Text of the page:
We live in a beautiful home on 40 acres the woods. There is a property connected to ours with a house that had been empty for over seven years. Sometimes during treatment, I’d go back there and sit on the rickety steps where my husband couldn’t see me crying. I dreamed of owning that house and now I do! I put every bit of paint and wallpaper on it myself. My husband wanted to name it Dorothy’s Dream House but I’m calling it B & J Retreat after my daughter Bridget and son Jimmy. We rent it out by the night or by the week. My beautician is planning to hold meditation classes there.

My favorite things to do are sewing and gardening. I just bought fabric to make drapes for my living room. I have vegetables and flowers in my garden and everyone laughs at this but I love getting on my tractor and mowing the grass. That’s my meditation time. Two weeks from now I’m having knee surgery. The surgeon wanted to have a physical therapist work with me until he heard that my husband and I cut down two big trees on Saturday. He said, “You do enough. You won’t need a therapist.” I don’t stop.

Governor Wolf Signs Bill Covering Oral Cancer Treatment for PA Patients

Posted By on July 14th, 2016 at 9:43 am | 0 comments.
PBCC Director of Patient Advocacy Dolores Magro spoke with oral chemo parity bill author Rep. Matt Baker at a recent press conference held by the PA Cancer Treatment Fairness Coalition at the State Capitol.

PBCC Director of Patient Advocacy Dolores Magro spoke with oral chemo parity bill author Rep. Matt Baker at a recent press conference held by the PA Cancer Treatment Fairness Coalition at the State Capitol.

Governor Tom Wolf just signed a bill that helps with the high costs of oral cancer treatment for patients in Pennsylvania. Rep. Matt Baker’s House Bill 60 specifically addresses the cost disparity between intravenous and oral cancer treatments. Previously, oral cancer medication was covered under an insurer’s pharmacy (drug) benefit, often requiring patients to pay thousands of dollars per month, out-of-pocket. Now, oral treatments will be covered the same as intravenous medications on an insurer’s medical benefit, which means patients will only be required to make a fixed co-payment.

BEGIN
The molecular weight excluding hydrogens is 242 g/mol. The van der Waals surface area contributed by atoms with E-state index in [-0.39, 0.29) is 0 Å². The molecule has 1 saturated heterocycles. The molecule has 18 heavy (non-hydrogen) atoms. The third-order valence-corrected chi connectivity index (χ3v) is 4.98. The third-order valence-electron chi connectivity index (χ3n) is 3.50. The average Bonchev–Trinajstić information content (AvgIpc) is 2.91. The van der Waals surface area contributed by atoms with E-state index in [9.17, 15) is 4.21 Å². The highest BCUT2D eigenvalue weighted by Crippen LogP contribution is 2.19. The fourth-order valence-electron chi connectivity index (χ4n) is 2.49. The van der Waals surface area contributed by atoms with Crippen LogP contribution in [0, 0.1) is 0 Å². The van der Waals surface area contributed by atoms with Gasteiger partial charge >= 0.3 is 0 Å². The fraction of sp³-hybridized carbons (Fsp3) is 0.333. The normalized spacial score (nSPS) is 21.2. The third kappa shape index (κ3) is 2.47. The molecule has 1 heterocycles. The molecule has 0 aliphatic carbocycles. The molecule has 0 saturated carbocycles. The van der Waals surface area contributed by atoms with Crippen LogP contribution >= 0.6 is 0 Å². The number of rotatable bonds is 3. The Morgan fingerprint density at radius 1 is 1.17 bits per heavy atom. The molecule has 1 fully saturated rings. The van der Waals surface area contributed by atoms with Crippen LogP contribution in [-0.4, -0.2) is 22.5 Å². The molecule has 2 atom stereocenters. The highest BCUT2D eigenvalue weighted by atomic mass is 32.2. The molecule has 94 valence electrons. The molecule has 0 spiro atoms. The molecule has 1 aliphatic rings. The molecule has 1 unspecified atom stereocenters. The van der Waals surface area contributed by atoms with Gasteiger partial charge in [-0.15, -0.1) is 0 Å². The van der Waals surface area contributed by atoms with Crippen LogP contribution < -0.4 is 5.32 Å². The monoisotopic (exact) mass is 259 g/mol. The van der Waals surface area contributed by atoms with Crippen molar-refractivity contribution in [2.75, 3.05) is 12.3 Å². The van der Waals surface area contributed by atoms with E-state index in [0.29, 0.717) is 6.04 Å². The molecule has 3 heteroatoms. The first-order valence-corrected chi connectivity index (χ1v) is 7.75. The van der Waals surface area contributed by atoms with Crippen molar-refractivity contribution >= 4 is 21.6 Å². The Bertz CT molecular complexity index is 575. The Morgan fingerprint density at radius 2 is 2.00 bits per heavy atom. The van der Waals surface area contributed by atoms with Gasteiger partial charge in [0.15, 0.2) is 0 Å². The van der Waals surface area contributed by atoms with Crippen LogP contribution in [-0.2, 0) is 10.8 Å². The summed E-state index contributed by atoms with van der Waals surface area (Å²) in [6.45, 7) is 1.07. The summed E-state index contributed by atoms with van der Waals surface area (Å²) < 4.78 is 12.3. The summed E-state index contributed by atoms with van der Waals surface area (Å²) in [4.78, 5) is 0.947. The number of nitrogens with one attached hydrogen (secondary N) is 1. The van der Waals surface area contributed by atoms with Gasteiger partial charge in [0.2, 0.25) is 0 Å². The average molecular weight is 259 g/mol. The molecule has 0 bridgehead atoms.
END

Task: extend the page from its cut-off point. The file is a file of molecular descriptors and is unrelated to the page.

Rep. Baker, a 2015 PBCC Pink Ribbon Awardee, authored the oral cancer treatment parity bill and has been working to pass the legislation for years. The following legislators were also instrumental in the passage of the bill: Sen. Tommy Tomlinson, Senate sponsor of oral cancer treatment parity legislation, Sen. Pat Vance, chair, Senate Health and Public Welfare Committee, Sen. Don White, chair, Senate Banking and Insurance Committee and Rep. Kerry Benninghoff, chair, House Cancer Caucus.
“This legislation was a long time in coming. With more than 80,000 people per year receiving a cancer diagnosis in Pennsylvania, we needed to step up and make sure everyone has access to the best and most cutting-edge cancer treatments”
Rep Matt Baker, (R-Tioga/Bradford/Potter)
Author of Act 37, oral cancer treatment parity law

“Oral cancer treatment is the wave of the future,” said PBCC President Pat Halpin-Murphy. “We commend Governor Wolf for signing this law and we congratulate Rep. Baker for his commitment to the thousands of cancer patients this will impact across Pennsylvania. This will truly save lives.”

According to Rep. Baker, Pennsylvania now joins more than 40 states and Washington, D.C., in having enacted legislation to control out-of-pocket oral cancer treatment costs for patients.

Connect and Learn: Attend the 2016 PBCC Conference!

Posted By on July 14th, 2016 at 9:26 am | 0 comments.

patheadshotforplby Pat Halpin-Murphy, President and Founder

The people you meet, the relationships you build and the knowledge you gain from the PA Breast Cancer Coalition Conference make it a truly one-of-a-kind experience. Want to be a part of it? We invite you to join us Monday, October 10, 2016 at the Hilton Harrisburg for a day of connection, education and fun.

This year’s workshops will cover everything from survivorship to lymphedema to palliative care to yoga, meditation and more. Are you caring for a loved one with breast cancer? New for 2016: The PBCC offers a special caregiver registration for $25. Simply list the survivor you’ll be joining and attend at the discounted rate. Thanks to the generosity of our incredible Grassroots Partners, we are able to offer 3 FREE Continuing Education credits for nurses, social workers and radiologic technologists.